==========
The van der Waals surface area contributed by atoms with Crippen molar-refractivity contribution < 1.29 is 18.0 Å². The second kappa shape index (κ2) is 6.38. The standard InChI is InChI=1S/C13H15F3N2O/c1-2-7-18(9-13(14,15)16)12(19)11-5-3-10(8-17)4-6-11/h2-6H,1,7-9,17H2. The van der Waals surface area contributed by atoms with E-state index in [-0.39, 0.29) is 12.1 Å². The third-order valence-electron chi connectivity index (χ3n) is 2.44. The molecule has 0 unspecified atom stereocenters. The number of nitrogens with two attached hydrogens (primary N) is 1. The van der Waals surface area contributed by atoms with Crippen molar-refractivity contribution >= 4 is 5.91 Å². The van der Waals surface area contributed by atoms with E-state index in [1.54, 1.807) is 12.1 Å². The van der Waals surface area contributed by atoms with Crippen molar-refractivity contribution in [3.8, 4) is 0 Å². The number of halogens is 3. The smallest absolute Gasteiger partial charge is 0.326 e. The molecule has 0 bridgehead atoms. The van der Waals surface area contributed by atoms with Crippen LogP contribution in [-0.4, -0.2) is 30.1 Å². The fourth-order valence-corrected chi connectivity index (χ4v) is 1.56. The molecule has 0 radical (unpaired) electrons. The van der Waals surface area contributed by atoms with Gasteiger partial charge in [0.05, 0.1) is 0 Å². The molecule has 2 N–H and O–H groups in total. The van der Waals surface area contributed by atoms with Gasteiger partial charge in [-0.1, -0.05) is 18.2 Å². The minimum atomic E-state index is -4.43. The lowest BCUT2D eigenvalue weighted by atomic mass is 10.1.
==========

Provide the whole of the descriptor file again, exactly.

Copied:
The van der Waals surface area contributed by atoms with Crippen molar-refractivity contribution < 1.29 is 18.0 Å². The second kappa shape index (κ2) is 6.38. The standard InChI is InChI=1S/C13H15F3N2O/c1-2-7-18(9-13(14,15)16)12(19)11-5-3-10(8-17)4-6-11/h2-6H,1,7-9,17H2. The van der Waals surface area contributed by atoms with E-state index in [-0.39, 0.29) is 12.1 Å². The third-order valence-electron chi connectivity index (χ3n) is 2.44. The molecule has 0 unspecified atom stereocenters. The number of nitrogens with two attached hydrogens (primary N) is 1. The van der Waals surface area contributed by atoms with Crippen molar-refractivity contribution >= 4 is 5.91 Å². The van der Waals surface area contributed by atoms with E-state index in [1.54, 1.807) is 12.1 Å². The van der Waals surface area contributed by atoms with Crippen molar-refractivity contribution in [3.8, 4) is 0 Å². The number of halogens is 3. The smallest absolute Gasteiger partial charge is 0.326 e. The molecule has 0 bridgehead atoms. The van der Waals surface area contributed by atoms with Crippen LogP contribution in [-0.4, -0.2) is 30.1 Å². The fourth-order valence-corrected chi connectivity index (χ4v) is 1.56. The molecule has 0 radical (unpaired) electrons. The van der Waals surface area contributed by atoms with Gasteiger partial charge in [0.05, 0.1) is 0 Å². The molecule has 2 N–H and O–H groups in total. The van der Waals surface area contributed by atoms with Gasteiger partial charge in [-0.1, -0.05) is 18.2 Å². The minimum atomic E-state index is -4.43. The lowest BCUT2D eigenvalue weighted by atomic mass is 10.1.